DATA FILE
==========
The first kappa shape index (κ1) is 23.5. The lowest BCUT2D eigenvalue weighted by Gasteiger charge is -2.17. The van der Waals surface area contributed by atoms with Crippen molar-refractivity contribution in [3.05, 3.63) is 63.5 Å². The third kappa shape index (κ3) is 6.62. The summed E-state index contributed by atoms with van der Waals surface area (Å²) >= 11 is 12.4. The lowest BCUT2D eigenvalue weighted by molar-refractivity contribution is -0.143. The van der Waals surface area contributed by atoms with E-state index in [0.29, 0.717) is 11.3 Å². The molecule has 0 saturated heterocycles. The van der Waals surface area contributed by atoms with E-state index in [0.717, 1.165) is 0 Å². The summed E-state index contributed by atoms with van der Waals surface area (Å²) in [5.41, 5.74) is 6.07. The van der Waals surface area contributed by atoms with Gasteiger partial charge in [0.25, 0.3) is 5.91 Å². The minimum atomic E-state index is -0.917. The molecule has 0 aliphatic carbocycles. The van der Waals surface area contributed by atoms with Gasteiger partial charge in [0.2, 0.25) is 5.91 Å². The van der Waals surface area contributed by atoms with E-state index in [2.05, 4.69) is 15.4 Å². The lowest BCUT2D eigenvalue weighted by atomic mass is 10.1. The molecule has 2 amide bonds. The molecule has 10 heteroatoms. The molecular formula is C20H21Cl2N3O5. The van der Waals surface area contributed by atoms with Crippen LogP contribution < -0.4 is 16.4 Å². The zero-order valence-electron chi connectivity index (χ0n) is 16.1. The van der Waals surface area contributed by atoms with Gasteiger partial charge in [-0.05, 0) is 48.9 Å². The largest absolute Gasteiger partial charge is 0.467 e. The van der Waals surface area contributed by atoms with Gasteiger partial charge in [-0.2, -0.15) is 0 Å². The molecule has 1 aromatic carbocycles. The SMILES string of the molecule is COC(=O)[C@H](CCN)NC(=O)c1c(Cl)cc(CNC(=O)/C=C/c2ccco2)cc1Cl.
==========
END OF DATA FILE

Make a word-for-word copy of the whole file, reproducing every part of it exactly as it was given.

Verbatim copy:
The first kappa shape index (κ1) is 23.5. The lowest BCUT2D eigenvalue weighted by Gasteiger charge is -2.17. The van der Waals surface area contributed by atoms with Crippen molar-refractivity contribution in [3.05, 3.63) is 63.5 Å². The third kappa shape index (κ3) is 6.62. The summed E-state index contributed by atoms with van der Waals surface area (Å²) >= 11 is 12.4. The lowest BCUT2D eigenvalue weighted by molar-refractivity contribution is -0.143. The van der Waals surface area contributed by atoms with E-state index in [0.29, 0.717) is 11.3 Å². The molecule has 0 saturated heterocycles. The van der Waals surface area contributed by atoms with E-state index in [0.717, 1.165) is 0 Å². The summed E-state index contributed by atoms with van der Waals surface area (Å²) in [5.41, 5.74) is 6.07. The van der Waals surface area contributed by atoms with Gasteiger partial charge in [0.25, 0.3) is 5.91 Å². The minimum atomic E-state index is -0.917. The molecule has 0 aliphatic carbocycles. The van der Waals surface area contributed by atoms with Gasteiger partial charge in [0.2, 0.25) is 5.91 Å². The van der Waals surface area contributed by atoms with E-state index in [2.05, 4.69) is 15.4 Å². The lowest BCUT2D eigenvalue weighted by atomic mass is 10.1. The molecule has 2 amide bonds. The molecule has 10 heteroatoms. The molecular formula is C20H21Cl2N3O5. The van der Waals surface area contributed by atoms with Crippen LogP contribution < -0.4 is 16.4 Å². The zero-order valence-electron chi connectivity index (χ0n) is 16.1. The van der Waals surface area contributed by atoms with Gasteiger partial charge in [-0.05, 0) is 48.9 Å². The largest absolute Gasteiger partial charge is 0.467 e. The van der Waals surface area contributed by atoms with Gasteiger partial charge in [-0.2, -0.15) is 0 Å². The molecule has 1 aromatic carbocycles. The SMILES string of the molecule is COC(=O)[C@H](CCN)NC(=O)c1c(Cl)cc(CNC(=O)/C=C/c2ccco2)cc1Cl.